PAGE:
Lee Doucet

Seneca Program

Master's Program and Institution

What factors influenced your decision to pursue the Honours Bachelor of Interdisciplinary Studies (INS) program at Seneca?

I was working in the security sector for seven years and believed I had reached a ceiling. I was ready for a change of pace and a new challenge. I came to the realization that having additional education could help me identify a career that better suited my strengths and interests. A program with an interdisciplinary focus seemed like a great fit for me. I attended a Seneca Open House and met Camille Soucie, the Program Chair. She connected me to Naomi Kestenbaum, Program Co-ordinator. I credit the two of them for convincing me to ultimately pursue the INS program. I immediately admired their passion for education and helping students, as well as their honesty and transparency in terms of what I could expect as an incoming student.

Was attaining a master’s degree always a part of your educational plan?

To be honest, I had no intention of ever doing a master’s degree. When I began studying at Seneca in January 2018, I was a mature student who had been out of school for seven years. For me, returning to school was about self-exploration and discovery. However, towards my second last semester, I realized that I wanted to learn more about information societies after taking the course The Tangled Web, taught by Valerie Lopes. It was at this point that I began considering graduate studies as I was interested in how information was organized and utilized for social concerns. This brought me to apply for the Critical Information Policy Studies concentration at the University of Toronto. 

What influenced your decision to continue your education after completing your degree?

Part of it came from a personal interest — I was interested in studying information further and more deeply. The rest came from developing and gaining confidence in my own abilities during my time at Seneca. As part of the INS program, I completed a three-course research project, which allowed me to explore people’s self-reported stories of how they felt religion and spirituality impacted their recovery from alcoholism in the organization Alcoholics Anonymous. One bit of information that stood out in the literature review was that connection appears to the opposite of addiction, instead of what would logically be sobriety. Going through the process of developing my own research and presenting my findings really helped me in not only narrowing my interests but also provided me with a baseline for any academic challenges that I may face during my ongoing studies.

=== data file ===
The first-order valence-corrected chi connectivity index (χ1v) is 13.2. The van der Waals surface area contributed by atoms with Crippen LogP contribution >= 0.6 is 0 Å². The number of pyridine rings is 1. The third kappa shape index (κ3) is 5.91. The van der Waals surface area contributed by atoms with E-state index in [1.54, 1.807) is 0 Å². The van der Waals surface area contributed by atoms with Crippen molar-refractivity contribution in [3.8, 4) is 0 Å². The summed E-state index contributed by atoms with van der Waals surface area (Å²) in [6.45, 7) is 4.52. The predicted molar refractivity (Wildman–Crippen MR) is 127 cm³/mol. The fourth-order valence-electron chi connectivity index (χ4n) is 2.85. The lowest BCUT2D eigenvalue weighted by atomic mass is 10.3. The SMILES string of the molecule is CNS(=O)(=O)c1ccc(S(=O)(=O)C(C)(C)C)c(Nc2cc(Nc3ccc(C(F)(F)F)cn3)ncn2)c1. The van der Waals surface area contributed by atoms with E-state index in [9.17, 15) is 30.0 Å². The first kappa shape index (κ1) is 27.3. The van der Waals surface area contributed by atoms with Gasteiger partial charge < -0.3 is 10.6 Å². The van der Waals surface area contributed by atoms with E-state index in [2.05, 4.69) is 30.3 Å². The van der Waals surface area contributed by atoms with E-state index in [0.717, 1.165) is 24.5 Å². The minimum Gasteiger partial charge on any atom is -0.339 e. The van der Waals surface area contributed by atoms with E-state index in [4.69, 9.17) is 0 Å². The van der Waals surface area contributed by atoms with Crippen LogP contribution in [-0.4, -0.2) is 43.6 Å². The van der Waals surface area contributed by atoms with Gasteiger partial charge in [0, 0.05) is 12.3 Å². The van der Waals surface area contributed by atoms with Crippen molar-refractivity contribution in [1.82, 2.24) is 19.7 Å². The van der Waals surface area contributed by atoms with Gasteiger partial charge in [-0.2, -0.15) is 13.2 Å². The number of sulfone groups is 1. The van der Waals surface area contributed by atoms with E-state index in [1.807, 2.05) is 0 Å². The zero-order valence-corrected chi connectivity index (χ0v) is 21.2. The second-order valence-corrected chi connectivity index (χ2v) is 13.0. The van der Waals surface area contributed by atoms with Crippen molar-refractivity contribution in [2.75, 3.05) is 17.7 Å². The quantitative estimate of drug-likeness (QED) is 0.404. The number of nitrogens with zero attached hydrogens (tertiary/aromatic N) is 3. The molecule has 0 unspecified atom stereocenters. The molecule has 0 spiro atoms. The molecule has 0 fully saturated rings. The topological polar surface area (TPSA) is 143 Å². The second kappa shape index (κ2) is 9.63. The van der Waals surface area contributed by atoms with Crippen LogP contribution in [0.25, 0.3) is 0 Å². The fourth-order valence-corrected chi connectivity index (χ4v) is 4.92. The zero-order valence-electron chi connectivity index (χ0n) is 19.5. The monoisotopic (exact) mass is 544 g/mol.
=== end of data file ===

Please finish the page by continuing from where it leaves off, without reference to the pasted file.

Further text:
How did you decide which master’s program to pursue?

I considered many but the one I chose to pursue is the only one that has an interdisciplinary focus on information studies. Additionally, I knew I wanted to stay in Toronto due to family obligations, not to mention that the University of Toronto is a world-renowned institution. 

How would you describe your overall experience at Seneca?

Amazing. Seneca has invested in quality support staff and programs to help students achieve their goals. It’s really as simple as asking for help, although I feel too few actually do. When I did have free time, I tried to give back to the program as best as I could. I volunteered at Open Houses, welcoming any potential students to the INS degree to speak to me. I was also a SMILE mentor. That experience was the most rewarding of all — being able to help a new student navigate through college life and being able to share some of the lessons I wish I knew when I first arrived at Seneca. My only regret was not doing a few laps at the gym to help relieve stress instead of developing a love affair with cookies ‘n cream flavoured ice cream.